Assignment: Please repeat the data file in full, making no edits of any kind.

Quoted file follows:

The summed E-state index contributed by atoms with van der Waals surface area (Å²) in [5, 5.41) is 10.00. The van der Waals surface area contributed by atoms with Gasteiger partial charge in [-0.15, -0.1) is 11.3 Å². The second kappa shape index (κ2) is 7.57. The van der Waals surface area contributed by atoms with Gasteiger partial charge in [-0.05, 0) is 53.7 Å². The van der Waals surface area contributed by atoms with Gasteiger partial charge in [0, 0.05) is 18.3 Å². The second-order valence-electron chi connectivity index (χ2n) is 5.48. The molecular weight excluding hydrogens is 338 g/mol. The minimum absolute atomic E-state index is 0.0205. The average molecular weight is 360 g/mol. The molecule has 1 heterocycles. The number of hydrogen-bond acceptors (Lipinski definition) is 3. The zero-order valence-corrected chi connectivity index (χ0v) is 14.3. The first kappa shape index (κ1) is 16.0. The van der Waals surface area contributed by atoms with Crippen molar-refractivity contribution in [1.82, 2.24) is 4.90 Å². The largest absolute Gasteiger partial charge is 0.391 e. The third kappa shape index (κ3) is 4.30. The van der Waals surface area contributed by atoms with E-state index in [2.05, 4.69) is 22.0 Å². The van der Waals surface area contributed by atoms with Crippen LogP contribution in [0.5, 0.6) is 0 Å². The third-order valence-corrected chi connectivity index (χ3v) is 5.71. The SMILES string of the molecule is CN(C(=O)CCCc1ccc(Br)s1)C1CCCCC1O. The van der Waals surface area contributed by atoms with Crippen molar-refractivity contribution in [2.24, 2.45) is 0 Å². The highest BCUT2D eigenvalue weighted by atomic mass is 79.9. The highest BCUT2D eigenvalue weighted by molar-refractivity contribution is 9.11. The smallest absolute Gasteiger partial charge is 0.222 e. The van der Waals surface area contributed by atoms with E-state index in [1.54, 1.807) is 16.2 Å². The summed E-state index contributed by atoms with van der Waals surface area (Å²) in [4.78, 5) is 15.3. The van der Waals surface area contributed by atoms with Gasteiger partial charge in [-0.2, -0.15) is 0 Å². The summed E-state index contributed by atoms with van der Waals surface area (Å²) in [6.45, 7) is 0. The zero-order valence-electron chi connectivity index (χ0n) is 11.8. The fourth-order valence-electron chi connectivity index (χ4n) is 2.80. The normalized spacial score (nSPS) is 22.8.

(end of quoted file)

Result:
The summed E-state index contributed by atoms with van der Waals surface area (Å²) in [5, 5.41) is 10.00. The van der Waals surface area contributed by atoms with Gasteiger partial charge in [-0.15, -0.1) is 11.3 Å². The second kappa shape index (κ2) is 7.57. The van der Waals surface area contributed by atoms with Gasteiger partial charge in [-0.05, 0) is 53.7 Å². The van der Waals surface area contributed by atoms with Gasteiger partial charge in [0, 0.05) is 18.3 Å². The second-order valence-electron chi connectivity index (χ2n) is 5.48. The molecular weight excluding hydrogens is 338 g/mol. The minimum absolute atomic E-state index is 0.0205. The average molecular weight is 360 g/mol. The molecule has 1 heterocycles. The number of hydrogen-bond acceptors (Lipinski definition) is 3. The zero-order valence-corrected chi connectivity index (χ0v) is 14.3. The first kappa shape index (κ1) is 16.0. The van der Waals surface area contributed by atoms with Crippen molar-refractivity contribution in [1.82, 2.24) is 4.90 Å². The largest absolute Gasteiger partial charge is 0.391 e. The third kappa shape index (κ3) is 4.30. The van der Waals surface area contributed by atoms with E-state index in [2.05, 4.69) is 22.0 Å². The van der Waals surface area contributed by atoms with Crippen LogP contribution in [0.5, 0.6) is 0 Å². The third-order valence-corrected chi connectivity index (χ3v) is 5.71. The SMILES string of the molecule is CN(C(=O)CCCc1ccc(Br)s1)C1CCCCC1O. The van der Waals surface area contributed by atoms with Crippen molar-refractivity contribution in [2.24, 2.45) is 0 Å². The highest BCUT2D eigenvalue weighted by atomic mass is 79.9. The highest BCUT2D eigenvalue weighted by molar-refractivity contribution is 9.11. The smallest absolute Gasteiger partial charge is 0.222 e. The van der Waals surface area contributed by atoms with E-state index in [1.54, 1.807) is 16.2 Å². The summed E-state index contributed by atoms with van der Waals surface area (Å²) in [4.78, 5) is 15.3. The van der Waals surface area contributed by atoms with Gasteiger partial charge in [-0.2, -0.15) is 0 Å². The summed E-state index contributed by atoms with van der Waals surface area (Å²) in [6.45, 7) is 0. The zero-order valence-electron chi connectivity index (χ0n) is 11.8. The fourth-order valence-electron chi connectivity index (χ4n) is 2.80. The normalized spacial score (nSPS) is 22.8.